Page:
ADVERTISING AT CURTAINUP
Short Term Listings
BOOKS and CDs
LETTERS TO EDITOR
Writing for Us
A CurtainUp Los Angeles Review
Radiance: The Passion of Marie Curie
Apparently after Pierre's death, Marie found it difficult to press on with her research. The scandal surrounding the Langevin affair nearly eclipsed her.
Alda has a keen sense of character and, with the help of an excellent cast, brings the story vividly to life. According to Alda and as interpreted by Gunn, Marie is a strong fierce woman with no concern for propriety. She waits four hours for her husband's body to be brought home and when it is, she tends it herself.
Jeanne Langevin is played by Sarah Zimmerman as a waspish termagant, estranged from her husband but bitterly refusing to divorce him. She is actually physically abusive to Paul and holds the stage with a powerful force. Terbougie (Leonard Kelly-Young) is a bigoted newspaperman who avidly follows Mme. Curie but disdains her as a mere woman.
Marie is a passionate woman, as smitten by Langevin as he is with her. Despite a long affair and his contempt for his wife, he can't bring himself to leave his children. She loves radium fiercely "for the beauty of pure science."
Daniel Sullivan directs with all the passion of the title character. As Pierre, John de Lancie is attractive, easy-going and a perfect match for Marie. He is the essence of Pierre Curie.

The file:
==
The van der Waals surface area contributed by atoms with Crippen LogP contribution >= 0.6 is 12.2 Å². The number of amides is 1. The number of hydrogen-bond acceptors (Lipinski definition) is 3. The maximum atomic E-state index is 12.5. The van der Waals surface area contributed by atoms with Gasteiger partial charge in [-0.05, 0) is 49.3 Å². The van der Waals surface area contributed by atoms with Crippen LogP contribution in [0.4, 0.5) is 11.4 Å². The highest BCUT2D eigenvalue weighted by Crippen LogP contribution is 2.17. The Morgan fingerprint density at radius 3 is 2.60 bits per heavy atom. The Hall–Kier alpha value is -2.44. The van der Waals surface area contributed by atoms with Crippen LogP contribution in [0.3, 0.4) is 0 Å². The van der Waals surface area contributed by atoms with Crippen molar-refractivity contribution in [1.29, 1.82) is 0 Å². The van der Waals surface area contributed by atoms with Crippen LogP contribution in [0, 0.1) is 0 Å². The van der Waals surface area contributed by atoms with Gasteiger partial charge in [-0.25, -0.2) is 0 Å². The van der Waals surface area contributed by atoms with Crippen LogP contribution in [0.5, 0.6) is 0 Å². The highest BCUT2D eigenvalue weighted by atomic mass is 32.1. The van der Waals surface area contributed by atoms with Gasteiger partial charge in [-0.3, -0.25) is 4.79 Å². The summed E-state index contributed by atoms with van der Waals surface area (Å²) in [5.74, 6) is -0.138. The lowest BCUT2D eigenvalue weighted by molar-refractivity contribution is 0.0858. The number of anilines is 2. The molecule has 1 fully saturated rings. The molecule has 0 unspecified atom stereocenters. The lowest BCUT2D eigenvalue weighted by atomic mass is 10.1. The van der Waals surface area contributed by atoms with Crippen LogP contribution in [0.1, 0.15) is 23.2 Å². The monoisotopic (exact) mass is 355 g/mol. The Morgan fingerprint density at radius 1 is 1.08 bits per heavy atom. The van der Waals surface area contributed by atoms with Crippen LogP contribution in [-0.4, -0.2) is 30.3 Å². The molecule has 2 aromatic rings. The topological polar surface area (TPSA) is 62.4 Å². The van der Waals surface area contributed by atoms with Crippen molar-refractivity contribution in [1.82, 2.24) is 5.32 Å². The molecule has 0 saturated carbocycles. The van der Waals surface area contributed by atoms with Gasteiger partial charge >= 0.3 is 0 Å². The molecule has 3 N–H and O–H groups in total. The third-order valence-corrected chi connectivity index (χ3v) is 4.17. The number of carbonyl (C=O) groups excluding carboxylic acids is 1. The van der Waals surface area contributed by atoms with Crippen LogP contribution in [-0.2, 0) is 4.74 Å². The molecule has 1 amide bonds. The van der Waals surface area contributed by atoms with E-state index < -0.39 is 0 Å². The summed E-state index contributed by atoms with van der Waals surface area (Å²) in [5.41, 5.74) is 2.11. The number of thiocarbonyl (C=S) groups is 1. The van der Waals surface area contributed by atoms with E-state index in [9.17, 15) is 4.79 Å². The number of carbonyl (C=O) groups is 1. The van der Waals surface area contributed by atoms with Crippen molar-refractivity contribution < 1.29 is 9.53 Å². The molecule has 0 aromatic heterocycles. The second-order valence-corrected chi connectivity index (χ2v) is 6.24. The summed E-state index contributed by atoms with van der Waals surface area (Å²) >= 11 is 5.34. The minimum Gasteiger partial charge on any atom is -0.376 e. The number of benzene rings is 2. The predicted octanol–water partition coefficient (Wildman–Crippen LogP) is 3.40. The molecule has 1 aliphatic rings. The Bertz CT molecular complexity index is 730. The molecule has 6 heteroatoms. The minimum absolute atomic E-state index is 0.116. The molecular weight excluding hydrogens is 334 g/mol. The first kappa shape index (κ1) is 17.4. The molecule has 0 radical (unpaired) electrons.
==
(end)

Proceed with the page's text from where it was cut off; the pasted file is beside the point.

The set design by Thomas Lynch is minimalist, in accordance with the stage directions in the script. Daniel Ionazzi's lighting design is also subdued. There are projections of news clippings of the Curies and other relevancies. The actors move the props on and off, with the paring of the visual elements down to the bone apparently designed to highlight the story and the importance of the discovery of radium.
While Marie Curie was the first person to be honored with two Nobel Prizes and the 1943 bio pic, Madame Cure starring Greer Garson and Waler Pidgeon, may still show up occasonally on the Turner Movie Network, to most people today she's only vaguely famous so she's due for a revival. Whether Alan Alda's play fills the bill, remans to be seen. Hissecond act could use a trim and we're a long way from radium. But Alda is an astute writer, careful to keep the script from becoming too technical, and deeply committed to his people so that this is a play likely to have a future beyond this production.